On the 22nd, Jakarta celebrated its 489th anniversary with the annual Jakarta Fair in Kemayoran along with a string of festive events across the city. Governor Basuki Tjahaja Purnama, or Ahok, himself marked the day by launching Jakarta Smart City online services for the public and attending the groundbreaking of Jakarta Light Rail Transit system. With so many improvements to do in our own city, why should we care about the Brexit?
The month started out in a good and celebratory mood, as Indonesians enjoyed the long, relaxing stretch of Idul Fitri holiday. (Also: we no longer need to sip our beer in a teacup!) Several weeks afterwards, President Joko Widodo announced the second reshuffle to his cabinet, bringing into the fold several figures respected (Sri Mulyani Indrawati returned home from her World Bank gig) and problematic (Archandra Tahar and his alleged dual citizenship status) alike.
The Summer Olympics in Rio was not all about Ryan Lochte’s scandal. Indonesia grabbed three medals as badminton shuttlers Lilyana Natsir and Tontowi Ahmad triumphantly won the gold medal in the mixed double category, while weightlifters Sri Wahyuni Agustiani and Eko Yuli Irawan contributed a silver respectively. Over in Jakarta, the contemporary art fair Art Stage made its colourful debut and the music event We The Fest brought everyone from Jakarta’s own Rich Chigga to Mark Ronson to its big stage.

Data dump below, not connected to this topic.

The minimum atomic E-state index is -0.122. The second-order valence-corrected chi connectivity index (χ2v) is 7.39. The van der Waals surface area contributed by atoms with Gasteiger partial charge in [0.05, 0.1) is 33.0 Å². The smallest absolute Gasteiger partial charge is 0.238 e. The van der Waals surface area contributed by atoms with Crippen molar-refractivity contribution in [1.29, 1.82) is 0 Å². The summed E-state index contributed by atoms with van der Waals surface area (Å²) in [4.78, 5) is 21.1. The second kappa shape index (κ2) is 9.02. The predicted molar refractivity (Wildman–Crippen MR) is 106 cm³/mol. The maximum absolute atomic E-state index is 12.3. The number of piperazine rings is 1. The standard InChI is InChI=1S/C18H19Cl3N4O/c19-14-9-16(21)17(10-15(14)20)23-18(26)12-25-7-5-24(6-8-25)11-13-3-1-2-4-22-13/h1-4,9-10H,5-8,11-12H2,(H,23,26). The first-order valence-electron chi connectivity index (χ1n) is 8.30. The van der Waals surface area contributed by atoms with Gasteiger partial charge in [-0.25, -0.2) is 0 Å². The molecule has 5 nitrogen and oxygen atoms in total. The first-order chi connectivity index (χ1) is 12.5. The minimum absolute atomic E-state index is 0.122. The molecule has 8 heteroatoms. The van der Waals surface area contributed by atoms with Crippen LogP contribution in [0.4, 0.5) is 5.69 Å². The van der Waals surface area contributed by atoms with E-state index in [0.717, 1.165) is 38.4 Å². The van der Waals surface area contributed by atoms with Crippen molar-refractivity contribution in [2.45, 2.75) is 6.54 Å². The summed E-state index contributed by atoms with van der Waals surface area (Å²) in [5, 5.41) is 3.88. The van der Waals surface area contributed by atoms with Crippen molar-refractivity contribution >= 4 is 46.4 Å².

Two Indonesian women made headlines in New York — albeit with very different outcomes. During the UN General Assembly, an Indonesian diplomat made a controversial statement that accused some Pacific nations of interfering with Indonesia’s national sovereignty after they criticised our government’s human rights record in Papua. In more good news, Muslim wear designer Anniesa Hasibuan made history as the first Indonesian to show at the New York Fashion Week, where she presented an all-hijab collection that caught the attention of the international fashion press.